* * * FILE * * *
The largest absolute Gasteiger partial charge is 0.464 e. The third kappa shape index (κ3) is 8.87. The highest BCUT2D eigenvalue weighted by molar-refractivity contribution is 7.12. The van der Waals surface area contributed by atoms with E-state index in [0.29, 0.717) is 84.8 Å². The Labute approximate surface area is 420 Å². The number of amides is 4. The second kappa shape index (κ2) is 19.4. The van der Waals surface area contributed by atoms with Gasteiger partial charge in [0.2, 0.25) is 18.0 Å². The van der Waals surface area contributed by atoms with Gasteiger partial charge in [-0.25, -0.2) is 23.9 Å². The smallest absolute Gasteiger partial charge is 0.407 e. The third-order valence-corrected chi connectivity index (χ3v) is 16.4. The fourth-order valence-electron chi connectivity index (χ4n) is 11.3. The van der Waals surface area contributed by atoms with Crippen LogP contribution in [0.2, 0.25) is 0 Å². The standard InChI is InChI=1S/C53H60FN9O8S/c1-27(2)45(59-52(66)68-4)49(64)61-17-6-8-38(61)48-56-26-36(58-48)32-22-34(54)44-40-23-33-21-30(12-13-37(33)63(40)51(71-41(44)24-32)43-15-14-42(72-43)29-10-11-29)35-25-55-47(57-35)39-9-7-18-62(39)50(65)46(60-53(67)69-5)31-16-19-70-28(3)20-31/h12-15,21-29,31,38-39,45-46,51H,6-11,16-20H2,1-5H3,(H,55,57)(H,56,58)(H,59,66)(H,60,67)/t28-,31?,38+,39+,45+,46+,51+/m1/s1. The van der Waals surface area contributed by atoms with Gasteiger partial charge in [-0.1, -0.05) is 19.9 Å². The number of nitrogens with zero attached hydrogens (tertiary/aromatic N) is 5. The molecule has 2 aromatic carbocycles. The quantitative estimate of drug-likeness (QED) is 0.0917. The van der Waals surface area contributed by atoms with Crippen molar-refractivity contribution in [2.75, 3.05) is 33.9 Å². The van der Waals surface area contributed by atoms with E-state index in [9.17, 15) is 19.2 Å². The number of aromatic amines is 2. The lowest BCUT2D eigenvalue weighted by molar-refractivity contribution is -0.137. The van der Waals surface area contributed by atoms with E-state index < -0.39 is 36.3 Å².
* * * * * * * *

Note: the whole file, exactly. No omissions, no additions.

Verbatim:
The largest absolute Gasteiger partial charge is 0.464 e. The third kappa shape index (κ3) is 8.87. The highest BCUT2D eigenvalue weighted by molar-refractivity contribution is 7.12. The van der Waals surface area contributed by atoms with E-state index in [0.29, 0.717) is 84.8 Å². The Labute approximate surface area is 420 Å². The number of amides is 4. The second kappa shape index (κ2) is 19.4. The van der Waals surface area contributed by atoms with Gasteiger partial charge in [0.2, 0.25) is 18.0 Å². The van der Waals surface area contributed by atoms with Gasteiger partial charge in [-0.25, -0.2) is 23.9 Å². The smallest absolute Gasteiger partial charge is 0.407 e. The third-order valence-corrected chi connectivity index (χ3v) is 16.4. The fourth-order valence-electron chi connectivity index (χ4n) is 11.3. The van der Waals surface area contributed by atoms with Crippen LogP contribution in [0.2, 0.25) is 0 Å². The standard InChI is InChI=1S/C53H60FN9O8S/c1-27(2)45(59-52(66)68-4)49(64)61-17-6-8-38(61)48-56-26-36(58-48)32-22-34(54)44-40-23-33-21-30(12-13-37(33)63(40)51(71-41(44)24-32)43-15-14-42(72-43)29-10-11-29)35-25-55-47(57-35)39-9-7-18-62(39)50(65)46(60-53(67)69-5)31-16-19-70-28(3)20-31/h12-15,21-29,31,38-39,45-46,51H,6-11,16-20H2,1-5H3,(H,55,57)(H,56,58)(H,59,66)(H,60,67)/t28-,31?,38+,39+,45+,46+,51+/m1/s1. The van der Waals surface area contributed by atoms with Gasteiger partial charge in [-0.1, -0.05) is 19.9 Å². The number of nitrogens with zero attached hydrogens (tertiary/aromatic N) is 5. The molecule has 2 aromatic carbocycles. The quantitative estimate of drug-likeness (QED) is 0.0917. The van der Waals surface area contributed by atoms with Crippen molar-refractivity contribution in [2.75, 3.05) is 33.9 Å². The van der Waals surface area contributed by atoms with E-state index in [9.17, 15) is 19.2 Å². The number of aromatic amines is 2. The lowest BCUT2D eigenvalue weighted by molar-refractivity contribution is -0.137. The van der Waals surface area contributed by atoms with E-state index < -0.39 is 36.3 Å².